A CAM is usually defined as a device in which a binary data input pattern is compared with all the stored data words to find a matching binary pattern. The locations, if any, at which a matching data word is found then generates a binary output address code to indicate where the matching data pattern is stored. An additional MATCH output line may indicate of whether or not a matching pattern was found in the CAM. If several matching data words are found then a priority scheme may select one of the locations as the output address code. An alternate method would serially scan a normal Random Addressable Memory (RAM) to find a matching data pattern, but such solution would be too slow for most applications. Sorting the stored data words in a HASH code scheme for more rapid searching is still not fast enough for most applications. A forward pointing data tree (first described by Edward Sussenguth: reference: "Use of Tree Structures for Processing Files" Communications of the ACM, May 1963) is used to speed up memory searching in the international V.42bis compression standard for modems. This scheme is fast enough for data compression in modems but still not fast enough for data or image compression in modern high speed networks. Another common option is to swap the data input and the address input on a normal Random Addressable Memory (RAM) so that the memory is in effect addressed by the data word. The output address would then be stored as the data in the memory. This solution would require a huge memory capacity where most memory locations would remain unused. All of these solutions are unsatisfactory for application in high speed data compression and robotics.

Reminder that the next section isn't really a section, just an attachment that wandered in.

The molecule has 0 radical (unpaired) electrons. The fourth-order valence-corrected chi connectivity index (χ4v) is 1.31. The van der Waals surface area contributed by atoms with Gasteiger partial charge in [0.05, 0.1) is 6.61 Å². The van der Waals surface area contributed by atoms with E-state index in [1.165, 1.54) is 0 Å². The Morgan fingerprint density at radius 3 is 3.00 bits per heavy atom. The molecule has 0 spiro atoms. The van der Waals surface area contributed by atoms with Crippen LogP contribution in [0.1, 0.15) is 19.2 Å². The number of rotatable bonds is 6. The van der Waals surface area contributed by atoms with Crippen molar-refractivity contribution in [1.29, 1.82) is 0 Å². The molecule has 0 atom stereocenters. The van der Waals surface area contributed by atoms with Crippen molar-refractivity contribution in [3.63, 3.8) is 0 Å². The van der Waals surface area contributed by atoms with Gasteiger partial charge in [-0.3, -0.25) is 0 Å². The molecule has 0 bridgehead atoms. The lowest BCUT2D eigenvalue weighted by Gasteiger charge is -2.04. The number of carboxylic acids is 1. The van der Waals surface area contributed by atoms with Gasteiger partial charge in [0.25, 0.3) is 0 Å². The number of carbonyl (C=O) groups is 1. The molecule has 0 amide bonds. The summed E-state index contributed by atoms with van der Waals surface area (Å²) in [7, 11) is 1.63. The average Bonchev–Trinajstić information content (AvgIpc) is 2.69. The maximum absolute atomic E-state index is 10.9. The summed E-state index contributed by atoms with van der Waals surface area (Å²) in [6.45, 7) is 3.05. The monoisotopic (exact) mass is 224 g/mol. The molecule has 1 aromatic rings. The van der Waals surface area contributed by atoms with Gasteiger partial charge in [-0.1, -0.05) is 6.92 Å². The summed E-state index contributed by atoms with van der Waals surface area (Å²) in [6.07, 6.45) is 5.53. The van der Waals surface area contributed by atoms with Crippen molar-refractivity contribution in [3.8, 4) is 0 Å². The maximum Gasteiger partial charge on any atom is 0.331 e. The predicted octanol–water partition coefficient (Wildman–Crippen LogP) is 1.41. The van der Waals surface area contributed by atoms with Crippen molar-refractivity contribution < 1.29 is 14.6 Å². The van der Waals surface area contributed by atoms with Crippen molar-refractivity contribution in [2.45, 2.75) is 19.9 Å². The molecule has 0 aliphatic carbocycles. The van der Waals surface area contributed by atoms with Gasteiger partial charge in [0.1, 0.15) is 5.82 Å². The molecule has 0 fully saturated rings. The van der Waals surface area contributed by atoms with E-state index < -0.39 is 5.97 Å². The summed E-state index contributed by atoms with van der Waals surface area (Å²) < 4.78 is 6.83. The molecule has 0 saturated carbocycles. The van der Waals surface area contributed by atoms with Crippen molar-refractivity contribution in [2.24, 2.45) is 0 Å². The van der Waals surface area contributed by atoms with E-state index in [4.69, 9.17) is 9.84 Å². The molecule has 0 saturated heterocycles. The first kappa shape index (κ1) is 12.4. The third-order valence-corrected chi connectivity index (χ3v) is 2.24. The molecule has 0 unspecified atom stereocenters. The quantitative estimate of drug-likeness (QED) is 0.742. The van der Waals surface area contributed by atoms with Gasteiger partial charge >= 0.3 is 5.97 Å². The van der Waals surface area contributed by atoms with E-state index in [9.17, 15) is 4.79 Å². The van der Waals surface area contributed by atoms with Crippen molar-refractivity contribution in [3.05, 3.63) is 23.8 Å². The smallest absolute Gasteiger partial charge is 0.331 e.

Before a CAM can be used it must be pre-loaded with binary data words. Using normal Random Addressable Memory cells would require enormous power consumption for the anticipated applications. This would severely limit the practical memory capacity of the CAM and require a re-loading of the memory after every power down. In fact using any type of logic gates for storage or internal pattern comparison would consume so much power as to be unacceptable for very large CAM devices. An alternative is to use non volatile pattern storage such as: "Fuses" used in Programmable Read Only Memories (PROM); "Antifuses" used in Field Programmable Gate Arrays (FPGAs); or buried charges in the chip substrate known as FLUSH, EPROM, EEPROM or Ferro-electric (PLZT) technologies. The data pattern can also be incorporated into the original chip layout or deposited later by laser beams through transparent chip covers. Some of these known technologies allow for memory erasing and later re-programming.